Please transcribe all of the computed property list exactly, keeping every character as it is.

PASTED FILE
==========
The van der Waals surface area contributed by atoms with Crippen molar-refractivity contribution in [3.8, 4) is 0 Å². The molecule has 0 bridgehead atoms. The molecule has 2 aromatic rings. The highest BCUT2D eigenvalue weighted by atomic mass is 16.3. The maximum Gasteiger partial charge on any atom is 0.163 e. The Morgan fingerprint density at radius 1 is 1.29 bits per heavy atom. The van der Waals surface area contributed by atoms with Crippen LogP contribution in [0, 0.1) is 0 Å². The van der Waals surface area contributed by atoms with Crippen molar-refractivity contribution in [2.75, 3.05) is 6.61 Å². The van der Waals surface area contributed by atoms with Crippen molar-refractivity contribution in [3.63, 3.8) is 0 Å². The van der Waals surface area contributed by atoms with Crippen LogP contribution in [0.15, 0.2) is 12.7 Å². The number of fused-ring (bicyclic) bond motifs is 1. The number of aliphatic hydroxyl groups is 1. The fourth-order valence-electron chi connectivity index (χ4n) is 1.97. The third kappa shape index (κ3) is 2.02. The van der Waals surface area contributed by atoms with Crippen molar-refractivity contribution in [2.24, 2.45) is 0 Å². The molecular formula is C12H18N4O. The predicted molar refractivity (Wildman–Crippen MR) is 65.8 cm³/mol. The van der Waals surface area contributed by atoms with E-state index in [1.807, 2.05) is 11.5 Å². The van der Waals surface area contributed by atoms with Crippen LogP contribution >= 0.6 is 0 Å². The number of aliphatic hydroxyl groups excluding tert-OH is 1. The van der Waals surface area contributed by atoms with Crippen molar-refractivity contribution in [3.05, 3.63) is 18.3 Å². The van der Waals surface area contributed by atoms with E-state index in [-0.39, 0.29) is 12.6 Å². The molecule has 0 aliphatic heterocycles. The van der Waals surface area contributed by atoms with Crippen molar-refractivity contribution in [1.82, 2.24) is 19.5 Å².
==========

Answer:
The van der Waals surface area contributed by atoms with Crippen molar-refractivity contribution in [3.8, 4) is 0 Å². The molecule has 0 bridgehead atoms. The molecule has 2 aromatic rings. The highest BCUT2D eigenvalue weighted by atomic mass is 16.3. The maximum Gasteiger partial charge on any atom is 0.163 e. The Morgan fingerprint density at radius 1 is 1.29 bits per heavy atom. The van der Waals surface area contributed by atoms with Crippen LogP contribution in [0, 0.1) is 0 Å². The van der Waals surface area contributed by atoms with Crippen molar-refractivity contribution in [2.75, 3.05) is 6.61 Å². The van der Waals surface area contributed by atoms with Crippen molar-refractivity contribution in [3.63, 3.8) is 0 Å². The van der Waals surface area contributed by atoms with Crippen LogP contribution in [0.15, 0.2) is 12.7 Å². The number of fused-ring (bicyclic) bond motifs is 1. The number of aliphatic hydroxyl groups is 1. The fourth-order valence-electron chi connectivity index (χ4n) is 1.97. The third kappa shape index (κ3) is 2.02. The van der Waals surface area contributed by atoms with Crippen molar-refractivity contribution in [2.24, 2.45) is 0 Å². The molecular formula is C12H18N4O. The predicted molar refractivity (Wildman–Crippen MR) is 65.8 cm³/mol. The van der Waals surface area contributed by atoms with E-state index in [1.807, 2.05) is 11.5 Å². The van der Waals surface area contributed by atoms with Crippen LogP contribution >= 0.6 is 0 Å². The number of aliphatic hydroxyl groups excluding tert-OH is 1. The van der Waals surface area contributed by atoms with Crippen molar-refractivity contribution in [3.05, 3.63) is 18.3 Å². The van der Waals surface area contributed by atoms with E-state index in [-0.39, 0.29) is 12.6 Å². The molecule has 0 aliphatic heterocycles. The van der Waals surface area contributed by atoms with Crippen molar-refractivity contribution in [1.82, 2.24) is 19.5 Å².